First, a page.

This morning I happened to be looking at an organization which is a federation of groups of parents of children/family members with disabilities.  It’s a national advocacy group. But who are the advocates for the orphans no one will take, especially if they have disabilities?   Early in the history of Shishur Sevay we had a terrible battle with the government. They had made a decision, without notifying us, that they would send five girls who were not orphans.  A major donor had just pulled out of an NGO run home, and one unit had to be closed.  A woman showed up at our gate, unannounced, and said she was here to put her child at Shishur Sevay.  I told her there was a mistake and I went to meet with the government officials.  There I found yet another mother who had been told to bring her daughter to us, and I refused.  The government official asked me what was the difference between our girls and this woman’s daughter.  I turned to the mother and said, “You may not know it but your daughter has a wonderful mother who will fight for her.”   The same government official who four months before had sat at Shishur Sevay rocking one of my brown dolls, and telling me we would get the children, now threatened to bring charges against me for discrimination against children with mothers.  She threatened to close Shishur Sevay and take the children.  I stayed polite and composed and told them they would have to kill me first. It was about a year of tension until we were able to get a renewal and I lived in terror that they would actually try to close us.

Why did I refuse?  Our motherless girls would have immediately become second class citizens to these educated girls with mothers who would advocate for them.  In India, to be an orphan is to carry shame.  “So your family threw you out?”  Orphans come with more shame, histories of unimaginable abuse, and a profound sense of grief and loss. Some live with suicidal fantasies seemingly their only relief from the pain of loss.  They lack trust.  After all if you can’t trust your own family to keep you, why should you ever trust anyone else?

Most orphans are not able to be effective advocates for orphan children.  Few are really educated so their stories are not articulated in ways that are heard.  And they live in shame.  Yes, I have a hope that our girls, if they choose, will be able to speak about the care that is needed.  They are being educated to have the skills to be effective on behalf of themselves and others.  But they are also free to walk away if they choose.  It cannot be another burden for them to bear.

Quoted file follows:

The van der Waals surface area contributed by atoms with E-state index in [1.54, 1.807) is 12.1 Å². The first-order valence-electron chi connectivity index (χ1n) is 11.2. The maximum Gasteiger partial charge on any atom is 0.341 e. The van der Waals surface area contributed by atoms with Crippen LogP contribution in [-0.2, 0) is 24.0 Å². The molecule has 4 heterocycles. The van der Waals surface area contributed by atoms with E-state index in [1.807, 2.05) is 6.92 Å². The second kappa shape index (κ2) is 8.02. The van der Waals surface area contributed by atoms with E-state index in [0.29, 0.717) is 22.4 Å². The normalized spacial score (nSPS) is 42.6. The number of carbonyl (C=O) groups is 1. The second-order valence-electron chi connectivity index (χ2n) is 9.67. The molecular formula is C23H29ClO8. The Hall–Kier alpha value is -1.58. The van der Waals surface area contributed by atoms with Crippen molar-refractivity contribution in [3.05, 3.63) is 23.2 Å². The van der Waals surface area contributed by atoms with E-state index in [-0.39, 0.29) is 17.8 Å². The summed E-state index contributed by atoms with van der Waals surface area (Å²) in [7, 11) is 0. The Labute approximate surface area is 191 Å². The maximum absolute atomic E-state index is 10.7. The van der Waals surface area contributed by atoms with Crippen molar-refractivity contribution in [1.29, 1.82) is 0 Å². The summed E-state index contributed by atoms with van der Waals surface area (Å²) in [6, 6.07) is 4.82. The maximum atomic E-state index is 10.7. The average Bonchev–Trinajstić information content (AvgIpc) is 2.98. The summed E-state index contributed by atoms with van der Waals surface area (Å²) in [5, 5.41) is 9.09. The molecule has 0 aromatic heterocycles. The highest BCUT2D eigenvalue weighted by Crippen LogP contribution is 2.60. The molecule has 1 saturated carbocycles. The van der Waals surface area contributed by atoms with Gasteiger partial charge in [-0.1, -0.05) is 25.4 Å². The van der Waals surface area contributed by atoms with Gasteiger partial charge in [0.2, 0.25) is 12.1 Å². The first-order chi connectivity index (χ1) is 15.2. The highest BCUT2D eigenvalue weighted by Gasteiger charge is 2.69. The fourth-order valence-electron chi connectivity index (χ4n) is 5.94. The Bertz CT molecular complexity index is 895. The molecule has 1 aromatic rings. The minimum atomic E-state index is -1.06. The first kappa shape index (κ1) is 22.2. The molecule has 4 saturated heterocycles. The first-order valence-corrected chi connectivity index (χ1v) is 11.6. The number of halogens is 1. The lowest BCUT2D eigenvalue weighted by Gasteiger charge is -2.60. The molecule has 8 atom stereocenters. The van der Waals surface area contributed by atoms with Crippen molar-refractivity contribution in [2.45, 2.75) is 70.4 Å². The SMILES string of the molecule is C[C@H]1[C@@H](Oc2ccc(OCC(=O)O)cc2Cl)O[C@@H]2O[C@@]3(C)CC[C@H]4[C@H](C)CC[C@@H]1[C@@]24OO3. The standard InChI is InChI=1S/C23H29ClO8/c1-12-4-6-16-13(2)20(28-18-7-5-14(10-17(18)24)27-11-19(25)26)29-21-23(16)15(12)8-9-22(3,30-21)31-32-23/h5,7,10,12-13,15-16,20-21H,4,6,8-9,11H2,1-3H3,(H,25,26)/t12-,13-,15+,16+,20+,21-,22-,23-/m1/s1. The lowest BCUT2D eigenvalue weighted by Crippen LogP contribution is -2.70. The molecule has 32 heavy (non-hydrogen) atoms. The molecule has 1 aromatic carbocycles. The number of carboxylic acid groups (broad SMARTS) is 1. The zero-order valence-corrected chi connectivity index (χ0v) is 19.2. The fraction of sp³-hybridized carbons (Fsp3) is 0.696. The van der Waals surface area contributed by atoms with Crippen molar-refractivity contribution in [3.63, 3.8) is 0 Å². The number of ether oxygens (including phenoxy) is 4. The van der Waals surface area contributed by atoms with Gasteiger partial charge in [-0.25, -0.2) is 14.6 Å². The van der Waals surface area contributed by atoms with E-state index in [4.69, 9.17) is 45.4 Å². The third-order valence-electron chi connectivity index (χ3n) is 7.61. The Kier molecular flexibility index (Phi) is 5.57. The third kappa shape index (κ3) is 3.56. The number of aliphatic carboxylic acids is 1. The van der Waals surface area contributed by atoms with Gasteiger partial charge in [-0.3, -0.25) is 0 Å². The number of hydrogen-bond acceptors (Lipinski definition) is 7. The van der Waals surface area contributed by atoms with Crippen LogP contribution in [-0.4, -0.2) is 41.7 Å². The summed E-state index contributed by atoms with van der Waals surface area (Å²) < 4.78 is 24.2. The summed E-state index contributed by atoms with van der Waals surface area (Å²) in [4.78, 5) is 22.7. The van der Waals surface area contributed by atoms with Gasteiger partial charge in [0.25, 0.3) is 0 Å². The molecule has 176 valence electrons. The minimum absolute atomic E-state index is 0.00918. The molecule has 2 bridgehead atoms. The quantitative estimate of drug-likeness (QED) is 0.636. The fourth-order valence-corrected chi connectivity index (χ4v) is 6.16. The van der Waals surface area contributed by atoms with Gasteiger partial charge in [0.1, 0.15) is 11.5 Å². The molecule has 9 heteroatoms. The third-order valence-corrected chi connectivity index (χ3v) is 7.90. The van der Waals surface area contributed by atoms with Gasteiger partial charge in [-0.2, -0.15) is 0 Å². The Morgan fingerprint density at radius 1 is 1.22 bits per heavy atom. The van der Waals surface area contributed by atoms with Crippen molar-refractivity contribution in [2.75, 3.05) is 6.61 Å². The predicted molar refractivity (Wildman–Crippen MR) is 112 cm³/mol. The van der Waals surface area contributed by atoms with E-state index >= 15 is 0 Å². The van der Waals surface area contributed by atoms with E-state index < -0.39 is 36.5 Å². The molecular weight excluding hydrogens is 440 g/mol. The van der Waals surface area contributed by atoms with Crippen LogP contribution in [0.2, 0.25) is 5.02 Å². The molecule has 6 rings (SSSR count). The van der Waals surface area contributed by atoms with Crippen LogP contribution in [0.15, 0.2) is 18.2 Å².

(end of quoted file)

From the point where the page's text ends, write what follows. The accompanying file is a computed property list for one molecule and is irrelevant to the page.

One of a Hundred Stories

Dr. Harrison in 2006

Dr. Harrison in 2006

I have a hundred stories for a hundred lives lived just within this lifetime.  In this story I am the Founder of Childlife Preserve Shishur Sevay, a model of inclusive non-institutional care for orphan girls previously housed in a government institution, having already been rejected for adoption.  Some have severe disabilities.  All carried wounds, some visible, some buried deep within their memories.

This story began when I was 17 years old. I’d written an essay for school about “The Meaning of Life” in which I saw myself acquiring the education and skills to one day care for orphans in need.  I had just seen some pictures of Korean orphans when a friend returned from the war.  Something clicked; something that has lasted a lifetime.

I adopted my Indian daughter from Kolkata in 1984 and raised her in the US. That is my connection to Kolkata, a very personal one.  Kolkata is family. I also have an older daughter to whom I gave birth.  I raised both them as a single parent.  All my stories have twists and turns to them, all 100 of them.

In 2000 I decided we should visit Kolkata.  I had just been through breast cancer and didn’t know how long I would live.  I had also wondered what happens to the children not adopted.  I knew India needed to provide for its orphan children and not just ship them abroad.  When we visited, and in subsequent visits I made, it was clear that mostly these children languished.  I also realized that there was little hope or expectation that anything really could be done for them.  The phrase I kept hearing was, ‘Nothing Can Be Done.”